Friday, Sep 14, 2012

Friday Fix (Craft): Story Structure: Your Protagonist

In last Friday’s post, we discussed the First Plot Point which occurs at the end of the first of the four parts of your story. Today we’re going to explore Part Two which begins immediately after the First Plot Point that ends Part One.

While the purpose of Part One in your story is to set up your story, the purpose of Part Two is to present your protagonist’s reaction to the First Plot Point. We saw that at the First Plot Point, your protagonist’s opposition was defined. In Part Two, you will show how your protagonist begins her quest to respond to that opposition.

By the time you start Part Two, you will have established sympathy for your protagonist in the reader’s mind. For this reason, your reader will care about your protagonist’s quest to overcome her opposing force.

In Part Two, your protagonist will be unsure of how she is going to take down her opposition. In fact, your protagonist might even try to withdraw from the fight and return to the state in which she found herself before she encountered her opposition. But she discovers that she cannot go back and still remain true to herself.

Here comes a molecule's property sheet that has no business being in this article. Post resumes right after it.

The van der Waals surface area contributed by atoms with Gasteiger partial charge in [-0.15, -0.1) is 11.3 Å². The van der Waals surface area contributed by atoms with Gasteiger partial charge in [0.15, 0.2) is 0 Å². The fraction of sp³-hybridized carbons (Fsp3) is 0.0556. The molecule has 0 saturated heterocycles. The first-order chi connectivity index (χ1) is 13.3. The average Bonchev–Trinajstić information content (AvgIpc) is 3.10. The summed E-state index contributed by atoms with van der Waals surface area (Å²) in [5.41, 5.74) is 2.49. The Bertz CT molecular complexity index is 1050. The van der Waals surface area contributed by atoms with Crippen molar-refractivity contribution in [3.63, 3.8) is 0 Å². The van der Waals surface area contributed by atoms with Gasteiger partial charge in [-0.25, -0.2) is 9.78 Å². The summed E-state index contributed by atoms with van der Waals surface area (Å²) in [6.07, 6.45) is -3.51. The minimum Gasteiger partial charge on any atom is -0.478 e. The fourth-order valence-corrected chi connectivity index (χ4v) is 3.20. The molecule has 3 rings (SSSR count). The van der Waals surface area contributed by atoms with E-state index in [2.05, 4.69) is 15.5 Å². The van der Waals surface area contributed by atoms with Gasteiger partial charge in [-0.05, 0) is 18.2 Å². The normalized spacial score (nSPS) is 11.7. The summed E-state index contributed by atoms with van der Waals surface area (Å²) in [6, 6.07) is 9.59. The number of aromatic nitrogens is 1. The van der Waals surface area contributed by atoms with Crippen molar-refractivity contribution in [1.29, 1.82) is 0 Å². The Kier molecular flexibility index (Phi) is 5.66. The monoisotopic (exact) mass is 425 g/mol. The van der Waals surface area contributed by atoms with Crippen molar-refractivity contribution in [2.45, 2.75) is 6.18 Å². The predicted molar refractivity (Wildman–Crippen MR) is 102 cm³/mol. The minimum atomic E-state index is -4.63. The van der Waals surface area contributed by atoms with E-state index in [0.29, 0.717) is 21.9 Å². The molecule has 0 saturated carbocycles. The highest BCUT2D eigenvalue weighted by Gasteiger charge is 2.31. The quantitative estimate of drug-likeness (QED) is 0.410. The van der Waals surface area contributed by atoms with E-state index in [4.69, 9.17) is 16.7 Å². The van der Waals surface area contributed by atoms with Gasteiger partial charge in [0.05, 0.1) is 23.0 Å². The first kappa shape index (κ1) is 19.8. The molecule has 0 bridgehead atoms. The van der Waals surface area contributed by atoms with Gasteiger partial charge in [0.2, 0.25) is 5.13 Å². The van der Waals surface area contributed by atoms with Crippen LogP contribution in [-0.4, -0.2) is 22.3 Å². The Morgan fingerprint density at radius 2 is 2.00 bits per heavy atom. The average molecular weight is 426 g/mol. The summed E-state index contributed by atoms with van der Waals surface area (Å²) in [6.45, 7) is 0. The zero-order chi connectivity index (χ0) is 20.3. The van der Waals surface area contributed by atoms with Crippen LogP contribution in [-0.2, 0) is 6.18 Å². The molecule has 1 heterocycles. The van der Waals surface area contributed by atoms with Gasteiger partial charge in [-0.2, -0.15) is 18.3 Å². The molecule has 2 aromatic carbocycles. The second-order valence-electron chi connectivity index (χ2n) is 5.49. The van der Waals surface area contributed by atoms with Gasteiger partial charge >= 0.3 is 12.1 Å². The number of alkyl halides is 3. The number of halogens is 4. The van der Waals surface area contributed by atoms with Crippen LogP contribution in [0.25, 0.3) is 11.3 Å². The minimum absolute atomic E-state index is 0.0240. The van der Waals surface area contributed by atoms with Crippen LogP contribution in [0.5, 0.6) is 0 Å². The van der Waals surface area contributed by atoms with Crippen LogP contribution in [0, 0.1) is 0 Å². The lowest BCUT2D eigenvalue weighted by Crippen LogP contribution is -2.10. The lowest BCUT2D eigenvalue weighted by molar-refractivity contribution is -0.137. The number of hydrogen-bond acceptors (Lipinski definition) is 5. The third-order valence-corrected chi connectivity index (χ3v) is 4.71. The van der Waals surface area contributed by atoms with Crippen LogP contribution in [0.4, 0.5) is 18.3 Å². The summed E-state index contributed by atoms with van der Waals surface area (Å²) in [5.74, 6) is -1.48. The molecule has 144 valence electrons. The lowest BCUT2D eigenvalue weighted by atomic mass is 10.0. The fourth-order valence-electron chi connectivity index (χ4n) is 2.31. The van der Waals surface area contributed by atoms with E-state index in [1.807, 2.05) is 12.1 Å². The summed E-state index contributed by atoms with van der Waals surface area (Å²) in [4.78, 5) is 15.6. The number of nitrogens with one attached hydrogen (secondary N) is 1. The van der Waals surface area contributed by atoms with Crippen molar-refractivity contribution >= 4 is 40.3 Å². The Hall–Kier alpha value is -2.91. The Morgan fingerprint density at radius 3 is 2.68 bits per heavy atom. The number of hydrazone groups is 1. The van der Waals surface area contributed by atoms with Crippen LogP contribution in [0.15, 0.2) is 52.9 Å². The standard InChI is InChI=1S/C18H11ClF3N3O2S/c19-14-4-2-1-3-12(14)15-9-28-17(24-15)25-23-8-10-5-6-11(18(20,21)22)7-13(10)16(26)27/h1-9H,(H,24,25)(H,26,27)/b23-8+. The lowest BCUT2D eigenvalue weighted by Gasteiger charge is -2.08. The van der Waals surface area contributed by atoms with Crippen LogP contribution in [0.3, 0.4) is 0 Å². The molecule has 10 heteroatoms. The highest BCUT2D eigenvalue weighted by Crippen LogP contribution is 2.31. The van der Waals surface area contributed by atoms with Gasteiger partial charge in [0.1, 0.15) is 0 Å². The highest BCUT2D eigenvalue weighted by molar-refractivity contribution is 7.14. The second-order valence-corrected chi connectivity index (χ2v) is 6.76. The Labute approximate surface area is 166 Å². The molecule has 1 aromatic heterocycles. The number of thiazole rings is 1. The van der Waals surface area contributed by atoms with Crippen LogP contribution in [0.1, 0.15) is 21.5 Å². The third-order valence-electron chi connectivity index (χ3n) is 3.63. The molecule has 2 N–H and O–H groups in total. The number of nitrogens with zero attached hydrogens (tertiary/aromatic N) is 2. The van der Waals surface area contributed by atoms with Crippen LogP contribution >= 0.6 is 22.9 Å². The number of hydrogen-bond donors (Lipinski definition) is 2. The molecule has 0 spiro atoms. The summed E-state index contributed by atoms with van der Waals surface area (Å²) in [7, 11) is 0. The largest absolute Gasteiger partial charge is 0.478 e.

At this point in your story, you don’t want your protagonist to be too successful in beating her opposition. You want your protagonist to be indecisive, worried, fearful even of her opposition. Even though your protagonist’s goal is to defeat her opposition, in Part Two she still doubts her ability to achieve that goal.

As you write Part Two, keep in mind that you must show your protagonist struggling to figure out exactly what to do to overcome her opposition. By the end of Part Two, your protagonist will have developed a pretty good idea of what she needs to do. Then, in Part Three, she will do it.

For more information on this topic, I encourage you to read STORY ENGINEERING by Larry Brooks.

Now it’s your turn. 🙂  Have you found that using these principles of story structure in your own stories has made a positive difference?


Source cited: For an outstanding resource on story structure, from which this blog post is adapted, I highly recommend Story Engineering by Larry Brooks. 

Photo Source: Microsoft Clipart.

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